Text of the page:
What is bloat in dogs?
Gastric dilatation-volvulus (GDV) is also known as “bloat,” “stomach torsion,” or “twisted stomach.” Bloat is an extremely serious condition, and should be considered a life-threatening emergency when it occurs. There are no home remedies for bloat, therefore dog owners must contact their veterinarians immediately if they suspect that their dog has bloat. Dogs can die of bloat within several hours. Even with treatment, as many as 25-33% of dogs with GDV die.
The gastric dilatation is one part of the condition and the volvulus or torsion is the second part. In bloat (dilatation), due to a number of different and sometimes unknown reasons, the stomach fills up with air and puts pressure on the other organs and diaphragm. The pressure on the diaphragm makes it difficult for the dog to breathe. The air-filled stomach also compresses large veins in the abdomen, thus preventing blood from returning to the heart. Filled with air, the stomach can easily rotate on itself, thus pinching off its blood supply. Once this rotation (volvulus) occurs and the blood supply is cut off, the stomach begins to die and the entire blood supply is disrupted and the animal’s condition begins to deteriorate very rapidly.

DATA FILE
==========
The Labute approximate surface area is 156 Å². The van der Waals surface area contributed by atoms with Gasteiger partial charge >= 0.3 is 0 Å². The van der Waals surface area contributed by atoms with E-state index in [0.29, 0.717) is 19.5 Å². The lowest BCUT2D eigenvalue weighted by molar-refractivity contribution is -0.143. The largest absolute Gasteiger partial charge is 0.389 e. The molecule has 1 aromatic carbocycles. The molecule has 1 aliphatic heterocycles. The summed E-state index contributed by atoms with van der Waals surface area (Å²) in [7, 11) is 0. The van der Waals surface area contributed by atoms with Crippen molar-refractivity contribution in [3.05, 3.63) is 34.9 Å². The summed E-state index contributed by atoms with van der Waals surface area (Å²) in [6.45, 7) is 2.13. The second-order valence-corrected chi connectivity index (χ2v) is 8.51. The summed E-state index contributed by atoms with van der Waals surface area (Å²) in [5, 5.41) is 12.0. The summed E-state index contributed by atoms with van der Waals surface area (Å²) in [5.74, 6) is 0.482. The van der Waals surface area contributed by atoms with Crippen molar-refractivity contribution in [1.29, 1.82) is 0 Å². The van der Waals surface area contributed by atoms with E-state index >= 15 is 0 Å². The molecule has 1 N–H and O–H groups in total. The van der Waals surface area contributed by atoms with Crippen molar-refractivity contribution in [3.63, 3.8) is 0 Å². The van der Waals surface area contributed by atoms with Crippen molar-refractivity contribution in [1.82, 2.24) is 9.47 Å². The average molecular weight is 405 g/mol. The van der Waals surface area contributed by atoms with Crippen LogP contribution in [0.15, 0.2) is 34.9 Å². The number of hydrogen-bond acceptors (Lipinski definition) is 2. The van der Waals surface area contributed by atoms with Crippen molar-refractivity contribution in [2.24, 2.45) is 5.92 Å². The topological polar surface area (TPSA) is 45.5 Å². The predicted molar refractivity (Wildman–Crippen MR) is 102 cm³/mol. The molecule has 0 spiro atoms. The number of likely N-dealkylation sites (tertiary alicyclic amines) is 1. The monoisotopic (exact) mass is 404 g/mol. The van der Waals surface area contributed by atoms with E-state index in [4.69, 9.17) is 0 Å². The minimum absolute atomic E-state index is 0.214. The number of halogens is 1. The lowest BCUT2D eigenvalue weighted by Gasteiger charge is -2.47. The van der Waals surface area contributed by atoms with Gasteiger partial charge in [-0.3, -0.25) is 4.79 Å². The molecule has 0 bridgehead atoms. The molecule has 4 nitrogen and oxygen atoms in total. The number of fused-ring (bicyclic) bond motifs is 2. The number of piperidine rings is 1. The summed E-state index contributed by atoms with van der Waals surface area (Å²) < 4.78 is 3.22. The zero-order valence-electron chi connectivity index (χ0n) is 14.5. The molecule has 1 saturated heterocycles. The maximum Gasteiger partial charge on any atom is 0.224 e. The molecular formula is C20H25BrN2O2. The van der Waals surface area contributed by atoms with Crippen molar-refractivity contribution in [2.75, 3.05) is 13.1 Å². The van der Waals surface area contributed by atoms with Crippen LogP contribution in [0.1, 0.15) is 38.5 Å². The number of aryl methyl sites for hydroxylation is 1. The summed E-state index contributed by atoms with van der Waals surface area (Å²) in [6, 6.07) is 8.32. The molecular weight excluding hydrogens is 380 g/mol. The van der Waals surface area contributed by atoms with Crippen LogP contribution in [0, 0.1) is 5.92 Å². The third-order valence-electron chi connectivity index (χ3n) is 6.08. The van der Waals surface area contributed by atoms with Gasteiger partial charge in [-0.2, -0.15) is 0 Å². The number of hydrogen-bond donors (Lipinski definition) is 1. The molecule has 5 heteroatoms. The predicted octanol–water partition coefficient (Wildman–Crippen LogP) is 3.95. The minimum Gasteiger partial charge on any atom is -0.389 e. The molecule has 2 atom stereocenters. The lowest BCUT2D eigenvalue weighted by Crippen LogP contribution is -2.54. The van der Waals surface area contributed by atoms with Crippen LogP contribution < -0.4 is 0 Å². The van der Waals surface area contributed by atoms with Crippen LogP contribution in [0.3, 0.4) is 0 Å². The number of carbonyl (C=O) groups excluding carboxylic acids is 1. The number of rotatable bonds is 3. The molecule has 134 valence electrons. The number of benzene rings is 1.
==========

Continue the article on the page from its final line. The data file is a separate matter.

Not all dogs that have a gas buildup and resultant dilatation develop the more serious and life threatening volvulus. However, almost all dogs that have a volvulus develop it as a result of a dilatation.
Bloat is a very serious and life threatening condition. Understanding the signs, prevention, and need for prompt treatment will help reduce the risk of mortality if your dog develops this problem.
What dogs are more susceptible?
There is a definite link between the likelihood of occurrence of GDV and the breed and build of the dog. GDV is much more likely to occur in large breeds with deep, narrow chests. The problem can occur in small dogs, but only rarely. The University of Purdue conducted a study of hundreds of dogs that had developed GDV, and they calculated a ratio of likelihood of a particular breed developing the problem as compared to a mixed breed dog. For example, using the GDV risk ratio, a Great Dane is 41.4 times more likely to develop GDV than a mixed breed dog.
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